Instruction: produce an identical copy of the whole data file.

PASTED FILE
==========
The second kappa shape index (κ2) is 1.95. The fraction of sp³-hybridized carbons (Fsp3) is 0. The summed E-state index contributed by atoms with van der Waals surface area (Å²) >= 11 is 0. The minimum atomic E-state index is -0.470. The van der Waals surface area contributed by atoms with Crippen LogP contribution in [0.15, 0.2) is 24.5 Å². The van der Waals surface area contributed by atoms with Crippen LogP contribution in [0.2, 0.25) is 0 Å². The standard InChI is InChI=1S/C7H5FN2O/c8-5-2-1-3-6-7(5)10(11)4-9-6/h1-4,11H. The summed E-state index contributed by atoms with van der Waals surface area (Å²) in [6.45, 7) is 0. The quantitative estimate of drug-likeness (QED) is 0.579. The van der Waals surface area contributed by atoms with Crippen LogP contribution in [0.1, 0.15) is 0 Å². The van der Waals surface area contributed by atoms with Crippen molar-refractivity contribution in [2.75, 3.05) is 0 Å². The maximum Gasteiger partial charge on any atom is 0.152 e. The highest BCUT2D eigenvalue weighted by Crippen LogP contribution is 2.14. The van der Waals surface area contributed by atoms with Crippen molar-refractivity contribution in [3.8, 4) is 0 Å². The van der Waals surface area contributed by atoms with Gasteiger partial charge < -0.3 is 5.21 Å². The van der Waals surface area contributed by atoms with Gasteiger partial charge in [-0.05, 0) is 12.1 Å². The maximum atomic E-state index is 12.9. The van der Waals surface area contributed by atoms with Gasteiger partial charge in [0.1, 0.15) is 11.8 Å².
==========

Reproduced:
The second kappa shape index (κ2) is 1.95. The fraction of sp³-hybridized carbons (Fsp3) is 0. The summed E-state index contributed by atoms with van der Waals surface area (Å²) >= 11 is 0. The minimum atomic E-state index is -0.470. The van der Waals surface area contributed by atoms with Crippen LogP contribution in [0.15, 0.2) is 24.5 Å². The van der Waals surface area contributed by atoms with Crippen LogP contribution in [0.2, 0.25) is 0 Å². The standard InChI is InChI=1S/C7H5FN2O/c8-5-2-1-3-6-7(5)10(11)4-9-6/h1-4,11H. The summed E-state index contributed by atoms with van der Waals surface area (Å²) in [6.45, 7) is 0. The quantitative estimate of drug-likeness (QED) is 0.579. The van der Waals surface area contributed by atoms with Crippen LogP contribution in [0.1, 0.15) is 0 Å². The van der Waals surface area contributed by atoms with Crippen molar-refractivity contribution in [2.75, 3.05) is 0 Å². The maximum Gasteiger partial charge on any atom is 0.152 e. The highest BCUT2D eigenvalue weighted by Crippen LogP contribution is 2.14. The van der Waals surface area contributed by atoms with Crippen molar-refractivity contribution in [3.8, 4) is 0 Å². The van der Waals surface area contributed by atoms with Gasteiger partial charge < -0.3 is 5.21 Å². The van der Waals surface area contributed by atoms with Gasteiger partial charge in [-0.05, 0) is 12.1 Å². The maximum atomic E-state index is 12.9. The van der Waals surface area contributed by atoms with Gasteiger partial charge in [0.1, 0.15) is 11.8 Å².